• I love Chalices design and making my opponent miserable, but I'm not certain it makes for interesting games (produces non-games and makes mulligan decisions basically coin flips) or a compelling deck building experience (an auto include in certain archetypes). These are the two prime reasons I think Mental Misstep needs to go. Derpy game play (derrr I had more den you!) and a restricted deck building experience that reduces the already shrunken (the restricted list) deck building space.



  • One thing that I always note about @Smmenen is that I've never heard him take off his lawyer goggles for any discussion. It makes these discussions really engaging because of the commitment to being right and the technical nature of the arguments.

    I need to just start taking notes while listening so that I can rebut what I want to in a style that he would appreciate - often I see arguments occur where @Smmenen wins just through technical debate tactics and word count, even if the other party had a good point. And he does an excellent job of coming to any discussion armed with concrete examples to pull from rather than heuristics and experience based statements without dates, times, and third party verified sources.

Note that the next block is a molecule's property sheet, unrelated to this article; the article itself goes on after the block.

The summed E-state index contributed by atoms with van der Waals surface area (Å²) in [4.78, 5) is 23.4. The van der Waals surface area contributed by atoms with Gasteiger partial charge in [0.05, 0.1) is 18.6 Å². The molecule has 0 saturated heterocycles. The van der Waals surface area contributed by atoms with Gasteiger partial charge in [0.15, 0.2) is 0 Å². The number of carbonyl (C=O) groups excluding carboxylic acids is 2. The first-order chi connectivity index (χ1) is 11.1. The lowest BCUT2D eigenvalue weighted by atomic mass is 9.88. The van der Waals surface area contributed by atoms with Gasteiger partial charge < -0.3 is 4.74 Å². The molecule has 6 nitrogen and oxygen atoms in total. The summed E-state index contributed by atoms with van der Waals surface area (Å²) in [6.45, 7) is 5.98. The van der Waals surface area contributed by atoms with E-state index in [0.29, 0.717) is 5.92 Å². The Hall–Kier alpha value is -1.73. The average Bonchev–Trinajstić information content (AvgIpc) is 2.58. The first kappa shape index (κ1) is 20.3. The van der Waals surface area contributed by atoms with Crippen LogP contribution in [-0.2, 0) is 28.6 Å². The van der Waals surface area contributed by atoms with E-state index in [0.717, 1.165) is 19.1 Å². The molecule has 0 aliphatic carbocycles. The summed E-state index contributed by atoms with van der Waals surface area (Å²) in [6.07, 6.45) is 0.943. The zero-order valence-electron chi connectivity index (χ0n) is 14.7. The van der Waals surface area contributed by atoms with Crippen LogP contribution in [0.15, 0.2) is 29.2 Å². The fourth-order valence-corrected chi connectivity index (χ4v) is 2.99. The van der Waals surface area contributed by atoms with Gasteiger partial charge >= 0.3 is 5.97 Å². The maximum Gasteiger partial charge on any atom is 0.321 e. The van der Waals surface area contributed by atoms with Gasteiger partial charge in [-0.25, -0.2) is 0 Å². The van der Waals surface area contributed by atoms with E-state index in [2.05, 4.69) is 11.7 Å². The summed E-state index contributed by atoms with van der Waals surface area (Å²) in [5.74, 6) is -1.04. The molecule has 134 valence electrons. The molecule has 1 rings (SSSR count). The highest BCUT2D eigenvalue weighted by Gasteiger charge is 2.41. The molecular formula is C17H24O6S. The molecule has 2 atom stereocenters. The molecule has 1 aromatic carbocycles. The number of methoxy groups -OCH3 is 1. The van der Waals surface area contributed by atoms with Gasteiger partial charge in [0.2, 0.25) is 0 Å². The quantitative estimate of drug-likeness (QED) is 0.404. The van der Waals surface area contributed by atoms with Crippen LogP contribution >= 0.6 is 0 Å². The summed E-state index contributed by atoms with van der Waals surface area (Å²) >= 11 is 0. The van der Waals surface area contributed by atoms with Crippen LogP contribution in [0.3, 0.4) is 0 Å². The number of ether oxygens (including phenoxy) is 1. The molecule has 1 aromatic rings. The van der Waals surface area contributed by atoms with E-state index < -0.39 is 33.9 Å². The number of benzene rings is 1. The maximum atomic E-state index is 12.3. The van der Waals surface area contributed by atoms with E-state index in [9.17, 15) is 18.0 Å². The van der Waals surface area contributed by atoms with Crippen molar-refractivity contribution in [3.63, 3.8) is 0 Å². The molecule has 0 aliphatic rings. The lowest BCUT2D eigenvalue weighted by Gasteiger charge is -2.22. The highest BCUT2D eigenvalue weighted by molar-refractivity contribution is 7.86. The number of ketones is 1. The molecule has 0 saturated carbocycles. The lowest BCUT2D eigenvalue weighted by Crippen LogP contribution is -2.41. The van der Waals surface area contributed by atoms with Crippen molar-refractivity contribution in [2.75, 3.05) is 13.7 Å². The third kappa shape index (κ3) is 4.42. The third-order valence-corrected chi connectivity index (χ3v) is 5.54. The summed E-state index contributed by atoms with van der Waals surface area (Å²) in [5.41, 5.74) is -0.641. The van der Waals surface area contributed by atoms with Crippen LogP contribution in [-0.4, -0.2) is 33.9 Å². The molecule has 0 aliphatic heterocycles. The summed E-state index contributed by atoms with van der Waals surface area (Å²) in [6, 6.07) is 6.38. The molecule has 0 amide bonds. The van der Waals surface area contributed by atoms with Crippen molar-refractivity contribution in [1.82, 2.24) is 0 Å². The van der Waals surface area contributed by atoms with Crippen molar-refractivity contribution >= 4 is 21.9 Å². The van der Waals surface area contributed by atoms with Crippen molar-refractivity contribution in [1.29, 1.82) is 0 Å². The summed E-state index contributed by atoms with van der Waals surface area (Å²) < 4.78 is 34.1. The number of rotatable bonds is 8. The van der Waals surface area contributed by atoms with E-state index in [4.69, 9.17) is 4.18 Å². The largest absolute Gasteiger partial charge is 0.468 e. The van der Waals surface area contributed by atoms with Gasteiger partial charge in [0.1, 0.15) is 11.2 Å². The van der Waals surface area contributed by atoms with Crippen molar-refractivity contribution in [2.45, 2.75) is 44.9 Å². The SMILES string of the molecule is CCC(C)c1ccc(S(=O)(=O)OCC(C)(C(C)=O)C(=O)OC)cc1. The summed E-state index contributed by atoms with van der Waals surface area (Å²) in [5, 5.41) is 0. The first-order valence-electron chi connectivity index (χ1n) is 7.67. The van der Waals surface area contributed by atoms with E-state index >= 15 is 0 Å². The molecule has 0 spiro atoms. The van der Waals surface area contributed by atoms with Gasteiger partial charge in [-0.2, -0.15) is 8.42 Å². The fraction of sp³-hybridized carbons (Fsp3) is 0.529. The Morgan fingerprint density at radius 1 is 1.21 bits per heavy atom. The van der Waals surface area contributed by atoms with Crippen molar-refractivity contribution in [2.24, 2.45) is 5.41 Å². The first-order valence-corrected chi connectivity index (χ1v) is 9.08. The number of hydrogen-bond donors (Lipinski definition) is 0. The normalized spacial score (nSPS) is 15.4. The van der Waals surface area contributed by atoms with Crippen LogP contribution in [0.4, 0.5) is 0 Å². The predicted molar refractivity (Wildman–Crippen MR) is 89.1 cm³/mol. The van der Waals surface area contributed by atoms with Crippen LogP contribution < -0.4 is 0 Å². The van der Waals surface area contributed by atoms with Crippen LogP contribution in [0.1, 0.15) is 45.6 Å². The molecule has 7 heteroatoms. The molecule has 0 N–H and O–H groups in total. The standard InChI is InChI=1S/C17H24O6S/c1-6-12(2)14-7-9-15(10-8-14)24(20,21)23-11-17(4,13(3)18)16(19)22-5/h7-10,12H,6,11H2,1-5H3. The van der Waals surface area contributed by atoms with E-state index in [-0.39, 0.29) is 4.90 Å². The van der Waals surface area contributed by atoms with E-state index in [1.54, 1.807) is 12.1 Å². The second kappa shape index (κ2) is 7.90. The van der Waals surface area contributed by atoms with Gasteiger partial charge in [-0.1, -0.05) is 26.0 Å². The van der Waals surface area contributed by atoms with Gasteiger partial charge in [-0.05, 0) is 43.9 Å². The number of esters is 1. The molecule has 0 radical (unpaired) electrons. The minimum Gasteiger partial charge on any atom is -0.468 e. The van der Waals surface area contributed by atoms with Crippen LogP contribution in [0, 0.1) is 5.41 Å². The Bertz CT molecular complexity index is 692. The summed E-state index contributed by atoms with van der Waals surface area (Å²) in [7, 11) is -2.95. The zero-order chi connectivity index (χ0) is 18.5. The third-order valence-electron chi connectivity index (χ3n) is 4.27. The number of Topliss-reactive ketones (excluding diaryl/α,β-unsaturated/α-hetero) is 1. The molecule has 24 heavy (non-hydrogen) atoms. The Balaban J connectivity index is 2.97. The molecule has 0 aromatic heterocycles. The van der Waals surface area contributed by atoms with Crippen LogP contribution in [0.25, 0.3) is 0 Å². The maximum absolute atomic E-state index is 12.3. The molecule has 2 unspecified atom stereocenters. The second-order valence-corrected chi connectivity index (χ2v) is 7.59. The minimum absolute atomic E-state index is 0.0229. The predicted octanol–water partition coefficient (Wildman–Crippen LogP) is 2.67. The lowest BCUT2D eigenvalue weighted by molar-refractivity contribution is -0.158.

All that to say, I really appreciate Kevin the more SMIP episodes that I listen to because he provides some of the stuff I want to say, but maybe isn't as forceful as I'd like him to be.

    I think that focusing only on the Top 8 metagame %s is a good example of this. I think it's fallacious to only think on that metagame experience when we all have had experiences where the Top 8 did not bear out the larger tournament metagame. Kevin did a good job bringing up part of that and saying that the formula needed to account for tournament metagame and Top 8 metagame shares.

    Oh, and on the framing of the problem, I thought that "Mentor was restricting the ability to play other creatures" was higher than you guys said, but that's just my opinion so maybe no one shares it. It creates the opposite pole to Shops decks and restricts the ability to compete for most of the vertical creatures or innovative "whole greater than sum of parts" style strategies like a White Trash and it's descendants strategies.

    There were other spots but like I said, I didn't take notes to properly interact (high levels of engagement, great stuff) and comment here on specifics.

    One other thing I would note, which I mentioned on twitter and want to expand on here, is that SMIP took a pretty congratulatory view of the Vintage community demographics. It's refreshing to hear someone view it positively and is definitely a new take, but I think it's still wrong.